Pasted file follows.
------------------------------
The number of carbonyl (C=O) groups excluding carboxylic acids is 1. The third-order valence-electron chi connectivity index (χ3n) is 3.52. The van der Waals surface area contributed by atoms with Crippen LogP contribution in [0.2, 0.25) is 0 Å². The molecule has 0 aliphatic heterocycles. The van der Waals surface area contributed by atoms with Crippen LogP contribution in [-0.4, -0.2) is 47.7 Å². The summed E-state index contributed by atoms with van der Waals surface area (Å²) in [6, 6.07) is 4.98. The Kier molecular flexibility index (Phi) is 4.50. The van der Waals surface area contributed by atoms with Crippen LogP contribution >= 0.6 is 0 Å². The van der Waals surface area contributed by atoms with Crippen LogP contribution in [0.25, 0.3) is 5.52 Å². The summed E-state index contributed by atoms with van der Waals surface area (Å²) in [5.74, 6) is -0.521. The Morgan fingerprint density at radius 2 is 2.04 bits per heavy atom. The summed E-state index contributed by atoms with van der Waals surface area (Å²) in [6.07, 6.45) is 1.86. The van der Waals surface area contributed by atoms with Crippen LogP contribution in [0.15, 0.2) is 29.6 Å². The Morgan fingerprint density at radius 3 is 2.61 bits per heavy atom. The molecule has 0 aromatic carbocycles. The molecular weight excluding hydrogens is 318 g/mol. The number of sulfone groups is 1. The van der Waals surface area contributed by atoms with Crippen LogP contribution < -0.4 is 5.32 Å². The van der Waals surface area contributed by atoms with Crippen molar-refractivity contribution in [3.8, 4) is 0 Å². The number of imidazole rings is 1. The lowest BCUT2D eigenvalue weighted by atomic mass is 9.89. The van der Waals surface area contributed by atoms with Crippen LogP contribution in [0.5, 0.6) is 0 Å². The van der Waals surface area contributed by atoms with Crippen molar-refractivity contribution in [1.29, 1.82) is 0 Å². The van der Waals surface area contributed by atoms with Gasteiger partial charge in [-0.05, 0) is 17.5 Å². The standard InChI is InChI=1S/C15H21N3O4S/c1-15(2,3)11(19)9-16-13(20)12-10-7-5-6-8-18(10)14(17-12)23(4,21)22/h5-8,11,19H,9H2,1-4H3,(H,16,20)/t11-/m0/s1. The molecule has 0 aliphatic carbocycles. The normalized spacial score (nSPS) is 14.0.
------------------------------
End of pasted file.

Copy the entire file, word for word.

The number of carbonyl (C=O) groups excluding carboxylic acids is 1. The third-order valence-electron chi connectivity index (χ3n) is 3.52. The van der Waals surface area contributed by atoms with Crippen LogP contribution in [0.2, 0.25) is 0 Å². The molecule has 0 aliphatic heterocycles. The van der Waals surface area contributed by atoms with Crippen LogP contribution in [-0.4, -0.2) is 47.7 Å². The summed E-state index contributed by atoms with van der Waals surface area (Å²) in [6, 6.07) is 4.98. The Kier molecular flexibility index (Phi) is 4.50. The van der Waals surface area contributed by atoms with Crippen LogP contribution >= 0.6 is 0 Å². The van der Waals surface area contributed by atoms with Crippen LogP contribution in [0.25, 0.3) is 5.52 Å². The summed E-state index contributed by atoms with van der Waals surface area (Å²) in [5.74, 6) is -0.521. The Morgan fingerprint density at radius 2 is 2.04 bits per heavy atom. The summed E-state index contributed by atoms with van der Waals surface area (Å²) in [6.07, 6.45) is 1.86. The van der Waals surface area contributed by atoms with Crippen LogP contribution in [0.15, 0.2) is 29.6 Å². The Morgan fingerprint density at radius 3 is 2.61 bits per heavy atom. The molecule has 0 aromatic carbocycles. The molecular weight excluding hydrogens is 318 g/mol. The number of sulfone groups is 1. The van der Waals surface area contributed by atoms with Crippen LogP contribution < -0.4 is 5.32 Å². The van der Waals surface area contributed by atoms with Crippen molar-refractivity contribution in [3.8, 4) is 0 Å². The number of imidazole rings is 1. The lowest BCUT2D eigenvalue weighted by atomic mass is 9.89. The van der Waals surface area contributed by atoms with Crippen LogP contribution in [0.5, 0.6) is 0 Å². The van der Waals surface area contributed by atoms with Crippen molar-refractivity contribution in [1.29, 1.82) is 0 Å². The van der Waals surface area contributed by atoms with Gasteiger partial charge in [-0.05, 0) is 17.5 Å². The standard InChI is InChI=1S/C15H21N3O4S/c1-15(2,3)11(19)9-16-13(20)12-10-7-5-6-8-18(10)14(17-12)23(4,21)22/h5-8,11,19H,9H2,1-4H3,(H,16,20)/t11-/m0/s1. The molecule has 0 aliphatic carbocycles. The normalized spacial score (nSPS) is 14.0.